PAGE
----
The Emerson men’s basketball team is now fully immersed as a member of the New England Women’s and Men’s Athletic Conference, which is widely regarded as one of the toughest in all of Division 3. WPI is currently the third-ranked team in the country, as rated by D3hoops.com, and in 2012, MIT made it to the NCAA Tournament Final Four.
It’s been an up-and-down start, with the Lions beginning conference play at a 3-5 clip following an overtime loss to Babson on Saturday, Feb. 1. That came after competitive losses at MIT and at home to Springfield College. On Thursday, Feb. 6, Emerson will meet WPI for the second time this season in a 5 p.m. game out in Worcester. Here are a few things players said the team has learned during its current stretch against the top four teams the NEWMAC has to offer.
Competition is stiffer
The level of play and physicality in the NEWMAC is something that the Lions said they have had to adjust to.
“They’re physically better than most of the teams I’ve ever played in my life. They really don’t let you get into your sets,” sophomore forward Kyle Edwards said. “[NEWMAC opponents] rebound well, and you really can’t leave any of their wings open because they’ll knock [a jumper] down if they’re open.”
Players said they were not sure what to expect when league play began, and sophomore guard Michael Thorpe said he thought the first game was their worst conference result of the season.
“Our very first [NEWMAC] game was a rude awakening when we lost to Babson by 30, so that was like an introduction to how good our league is,” said Thorpe, the team’s top scorer at 14.3 points per game. “Every game is against a really good opponent. In the [Great Northeast Athletic Conference], you had a couple of games [where] you could relax and go through the motions. Every game you have to bring it. There’s no slouch in the league.”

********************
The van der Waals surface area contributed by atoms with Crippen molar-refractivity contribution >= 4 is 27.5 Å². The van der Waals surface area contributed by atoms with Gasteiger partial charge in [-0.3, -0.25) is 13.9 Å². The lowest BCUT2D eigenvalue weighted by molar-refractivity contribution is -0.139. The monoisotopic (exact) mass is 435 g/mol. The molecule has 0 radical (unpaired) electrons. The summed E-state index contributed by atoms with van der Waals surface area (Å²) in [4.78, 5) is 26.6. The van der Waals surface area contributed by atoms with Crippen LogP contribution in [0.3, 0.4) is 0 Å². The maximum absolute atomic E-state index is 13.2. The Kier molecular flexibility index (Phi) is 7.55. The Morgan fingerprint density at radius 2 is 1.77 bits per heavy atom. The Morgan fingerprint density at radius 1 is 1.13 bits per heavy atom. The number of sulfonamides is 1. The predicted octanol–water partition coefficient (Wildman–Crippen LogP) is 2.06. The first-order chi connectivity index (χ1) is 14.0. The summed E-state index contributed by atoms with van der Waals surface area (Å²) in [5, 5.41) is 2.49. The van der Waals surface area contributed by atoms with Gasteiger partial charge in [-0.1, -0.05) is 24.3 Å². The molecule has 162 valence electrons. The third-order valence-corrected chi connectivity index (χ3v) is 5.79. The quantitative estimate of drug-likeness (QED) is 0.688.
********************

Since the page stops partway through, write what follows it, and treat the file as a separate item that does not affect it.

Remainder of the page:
Since that first blowout loss to Babson, the Lions have improved significantly. In their second meeting with Babson, they led most of the way before falling in a frantic five-minute overtime session that saw the two teams combine for 30 points.
Edwards agreed that the difference in talent from the GNAC to the NEWMAC has been significant.
“There were some GNAC teams last year where I doubted whether half their players could have made high school teams,” Edwards said. “Now we’re in a conference where everyone deserves to be a college basketball player.”
Focus is Essential
Players said they are feeling the pressure of the competition during games and practice, knowing that one mistake can be the difference between a win and a loss.
“Everything we do, we have to do precisely,” Thorpe said. “We can’t have any loose ends. We have to practice tough, make all the easy lay-ups, we’ve got to make all the free throws, we’ve got to do everything so that when it comes time we have a chance to win.”
The highlight of the Lions’ season thus far was a win over reigning national champion Amherst College, then the No. 1-ranked team in the D3hoops.com poll, back on Dec. 7.
“We beat Amherst, so we know we can play with anyone,” Edwards said. “[Head coach Jim O’Brien] tells us it’s about us, it’s not about them.”
Edwards said he is conscious of the pressure to raise his game in the NEWMAC.
“We still have to practice and play harder for sure. We know that the margin for error, the preparation is so much more important,” Edwards said.
More Time to Prepare
Unlike the GNAC, the NEWMAC has specific times when conference games are played, which has allowed Emerson to get into a routine.
“[We play] every Wednesday and Saturday, so that means we have two days to prepare for a team,” Thorpe said. “We get more preparation and we don’t have to worry about having a game the next day after a game. We get to prepare more thoroughly.”
Last season in the GNAC, the Lions had two different stretches where the team had three games in a five-day span.
This season, every conference game has fallen on either a Wednesday or a Saturday, with the exception of Thursday’s game, which was rescheduled due to snowy weather.
Assistant sports editor Mike Lucas, member of the men's basketball team, did not edit this story.